Religion and politics – the 2 topics that apparently don’t mix at a dinner party, or at least in Australian politics, according to former WA premier Carmen Lawrence. Bouncing off the predictable example of infidelity by Governor Sanford (a Christian Republican) from South Carolina, Lawrence had this to say about religion in politics in The Age:

….Australian politicians, unlike their American counterparts, have worn their religious beliefs lightly, eschewing ostentatious displays of their faith or the use of religious precepts to justify or shape their policy positions. While religion has not been entirely absent from Australian political debate (it did, after all lead to a split in the ALP), by and large politicians have preferred to justify their values and decisions by reference to their political philosophies, rather than their religious beliefs. Australians, in any case, seem wary of appeals to religious authority; research shows they are increasingly unlikely to claim Christian religious affiliation or to engage in religious practices.

But a recent study by Melbourne political scientist Anna Crabb provides some confirmation for the idea that this deliberate separation of religion and politics may be dissolving — at least among MPs. (02 July 2009)

Carmen LawrenceShe seems very concerned about this, as Crabb’s research indicates a growth in the number of religious references in MPs’ speeches, particularly since 9/11. Why is Lawrence (left) so disturbed by this? Because “…there is a risk that religious reasoning, not subject to the usual rational challenges, may grow in significance.” Note the qualifications risk and may grow. This piece is scaremongering. Lawrence purports to be sounding the warning bell against religion in politics, but really she’s just building up a pretty rickety straw man and setting it alight. What are her actual concerns? What is her evidence, apart from references in speeches, that Australia’s robustly secular political culture is falling prey to religious fanaticism?

Parliament has prayers. On every sitting day, 2 prayers are said. Most people don’t attend these prayers because they happen before any real business happens. But on Tuesdays, everyone is meant to be in the House, and the prayers are said with all present (as far as I can tell, the House of Representatives sits on 18 Tuesdays in the year. So, out of 365 days, 18 of them have prayers at which MPs must attend). Carmen and her heathen mates boycott the prayers. The other concerns are….well, there aren’t any other particular concerns.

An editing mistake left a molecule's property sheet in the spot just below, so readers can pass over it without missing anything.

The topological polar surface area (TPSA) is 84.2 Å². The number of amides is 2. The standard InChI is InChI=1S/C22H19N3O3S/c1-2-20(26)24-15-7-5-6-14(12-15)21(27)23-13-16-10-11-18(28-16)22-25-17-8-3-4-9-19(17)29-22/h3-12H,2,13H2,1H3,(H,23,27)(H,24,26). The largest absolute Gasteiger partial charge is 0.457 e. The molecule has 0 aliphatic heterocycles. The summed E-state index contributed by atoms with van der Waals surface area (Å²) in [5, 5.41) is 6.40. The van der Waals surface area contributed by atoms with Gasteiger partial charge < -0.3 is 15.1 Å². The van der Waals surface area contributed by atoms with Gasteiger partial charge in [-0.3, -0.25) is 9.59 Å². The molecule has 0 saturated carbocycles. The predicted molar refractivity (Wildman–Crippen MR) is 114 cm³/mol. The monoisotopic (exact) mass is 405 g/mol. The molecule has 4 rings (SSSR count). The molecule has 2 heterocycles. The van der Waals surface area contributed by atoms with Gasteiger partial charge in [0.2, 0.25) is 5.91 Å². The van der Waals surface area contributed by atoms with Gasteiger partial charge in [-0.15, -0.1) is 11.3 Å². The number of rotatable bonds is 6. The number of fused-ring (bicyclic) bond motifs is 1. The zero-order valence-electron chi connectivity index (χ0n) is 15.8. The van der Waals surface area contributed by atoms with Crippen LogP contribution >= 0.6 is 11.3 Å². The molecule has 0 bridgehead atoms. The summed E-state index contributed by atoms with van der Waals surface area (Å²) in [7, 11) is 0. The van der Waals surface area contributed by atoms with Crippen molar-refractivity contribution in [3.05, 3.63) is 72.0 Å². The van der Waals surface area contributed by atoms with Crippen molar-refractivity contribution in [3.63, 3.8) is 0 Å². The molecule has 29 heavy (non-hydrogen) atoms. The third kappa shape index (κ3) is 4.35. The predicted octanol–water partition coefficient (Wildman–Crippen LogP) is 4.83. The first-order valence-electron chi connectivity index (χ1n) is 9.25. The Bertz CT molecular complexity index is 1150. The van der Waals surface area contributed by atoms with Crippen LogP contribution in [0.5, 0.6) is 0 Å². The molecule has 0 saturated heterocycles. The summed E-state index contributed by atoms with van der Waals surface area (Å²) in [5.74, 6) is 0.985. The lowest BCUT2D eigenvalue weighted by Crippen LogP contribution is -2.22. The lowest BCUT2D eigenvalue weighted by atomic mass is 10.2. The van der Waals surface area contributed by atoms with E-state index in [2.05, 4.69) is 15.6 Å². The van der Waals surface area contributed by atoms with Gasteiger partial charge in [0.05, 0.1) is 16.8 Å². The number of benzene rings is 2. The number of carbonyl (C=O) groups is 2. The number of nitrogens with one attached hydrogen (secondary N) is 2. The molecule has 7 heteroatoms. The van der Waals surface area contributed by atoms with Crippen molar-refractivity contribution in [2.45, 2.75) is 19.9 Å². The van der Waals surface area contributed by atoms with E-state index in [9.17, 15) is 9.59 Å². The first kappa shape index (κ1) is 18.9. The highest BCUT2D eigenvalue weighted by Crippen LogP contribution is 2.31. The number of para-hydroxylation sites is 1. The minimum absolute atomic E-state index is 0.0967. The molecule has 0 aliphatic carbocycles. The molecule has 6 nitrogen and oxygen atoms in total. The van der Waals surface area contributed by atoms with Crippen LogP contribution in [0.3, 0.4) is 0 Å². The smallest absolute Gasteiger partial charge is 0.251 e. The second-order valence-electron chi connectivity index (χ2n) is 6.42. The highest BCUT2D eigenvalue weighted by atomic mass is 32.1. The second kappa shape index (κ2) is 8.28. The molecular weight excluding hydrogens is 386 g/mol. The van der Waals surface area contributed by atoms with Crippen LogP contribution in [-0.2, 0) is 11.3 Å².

Not sure of the problem – parliamentary prayers are an anachronism, I agree, because they hark back to a time that we are no longer in – one when we could assume that all Australian citizens believed that God was guiding our political decision-makers. That assumption, granted, is a dead horse being whipped by only a hopeful few. But if that’s Lawrence’s only concern, then I don’t understand why she writes an opinion piece warning of the mix of religion and politics, except to use religion as a whipping-boy. This suspicion is confirmed by her final paragraph, which dog-whistles to the inbuilt bullshit detector in Anglo-Australians:

The sharp contrast between the pious words and the behaviour of MPs both towards one another and to the vulnerable in the community didn’t go unnoticed either. This was at a time when hateful things were being said about Muslims and queue jumpers and other “outsiders”. Often the very same people who bowed their heads in prayer, were the ones who appeared least constrained by Christian charity. There’s the rub.

But is Lawrence suggesting that if politicians were more constrained by Christian charity that she would be happy for prayers to stay? I doubt it. This generalised smearing is just the kind of behaviour that she deplores in the MPs’ comments about Muslims and ‘queue jumpers’.

Lawrence is basically claiming that political secularists have no worldview to guide their actions – that they are guided by the shining light of rationality. Whereas the religionists have little claim to rationality because they are motivated by untestable views about a God who is invisible. This claim to rationality is bogus, because it refuses to admit its own assumptions – that rationality is the highest way, an assumption which is itself questionable. Australian democracy is in no danger of being overwhelmed by unthinking religion, at least not of the Christian, Muslim, Buddhist or any other historic type. Australia has no established church (as the UK does) and if Australians don’t like the way their politicians declare their various worldviews and ideologies, they can vote them out.